DiversityInc Ranks Top 50 Companies for Diversity: Novartis, AT&T, Sodexo among Top 10
(3BL Media/Justmeans) – Workforce diversity and inclusion are widely recognized today as a vital driver of business growth and innovation. According to a McKinsey study, companies with diverse managements achieve considerably higher earnings and deliver greater shareholder value.
DiversityInc has released the list of 2016 Top 50 Companies for Diversity to honor companies that have demonstrated an exemplary commitment to diversity across various aspects of their business. More than 1,800 companies participated in the survey in 2016. The survey, now in its 17th year, leads to a detailed, empirically driven ranking.
DiversityInc assessed performance based on four key areas of diversity management: workforce breakdown and recruitment, equitable talent development, CEO and leadership commitment, and supplier diversity. In addition to the Top 50 list this year, DiversityInc unveiled its 25 Noteworthy Companies, which includes companies that have potential to be a Top 50 company next year.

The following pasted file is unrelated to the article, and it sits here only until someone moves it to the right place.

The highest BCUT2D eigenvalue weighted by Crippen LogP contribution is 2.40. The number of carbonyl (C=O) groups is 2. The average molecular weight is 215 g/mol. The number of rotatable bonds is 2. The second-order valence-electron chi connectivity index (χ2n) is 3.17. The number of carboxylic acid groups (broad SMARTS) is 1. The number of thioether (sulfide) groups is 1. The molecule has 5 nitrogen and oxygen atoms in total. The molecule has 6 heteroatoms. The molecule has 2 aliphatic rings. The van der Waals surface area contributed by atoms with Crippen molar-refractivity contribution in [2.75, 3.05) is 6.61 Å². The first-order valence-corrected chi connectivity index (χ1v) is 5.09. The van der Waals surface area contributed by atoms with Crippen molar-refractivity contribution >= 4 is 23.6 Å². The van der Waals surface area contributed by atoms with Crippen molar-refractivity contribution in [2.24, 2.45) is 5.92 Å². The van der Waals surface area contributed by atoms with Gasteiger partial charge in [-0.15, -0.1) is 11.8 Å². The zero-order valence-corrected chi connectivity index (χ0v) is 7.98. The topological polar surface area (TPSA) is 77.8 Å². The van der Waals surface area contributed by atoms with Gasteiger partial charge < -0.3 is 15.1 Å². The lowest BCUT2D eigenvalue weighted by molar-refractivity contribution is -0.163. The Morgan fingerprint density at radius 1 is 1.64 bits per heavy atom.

Some of the leading companies in the Top 50 list include Kaiser Permanente, Novartis, AT&T, Sodexo, Prudential Financial, Deloitte, Wells Fargo, Abbott, Accenture, Cox Communications, IBM, Comcast NBC Universal, Toyota, Allstate Insurance, Time Warner, Walt Disney, TD Bank, General Mills, Monsanto, KeyCorp, General Motors, and Medtronic.
Novartis was chosen for its promotions for women into management, which were nearly 38 percent higher than the Top 10. Supplier diversity at Novartis was double the Top 10 average for minority owned subcontractors and four times the Top 10 average for women owned subcontractors.
At AT&T, the number of African-American, Latinos and Asians in senior leadership was 7.4 percent higher than the Top 10, managers in mentoring were 36.5 percent higher than the Top 10, and supplier diversity was more than double the Top 10 average of prime suppliers who are minority owned.
Sodexo earned a top position on the list because its number of African-American, Latinos and Asians in senior leadership was 14 percent higher than the Top 10, promotions for African-Americans into management was nearly double the Top 10, and the number of African-Americans in senior leadership was double the Top 10 average.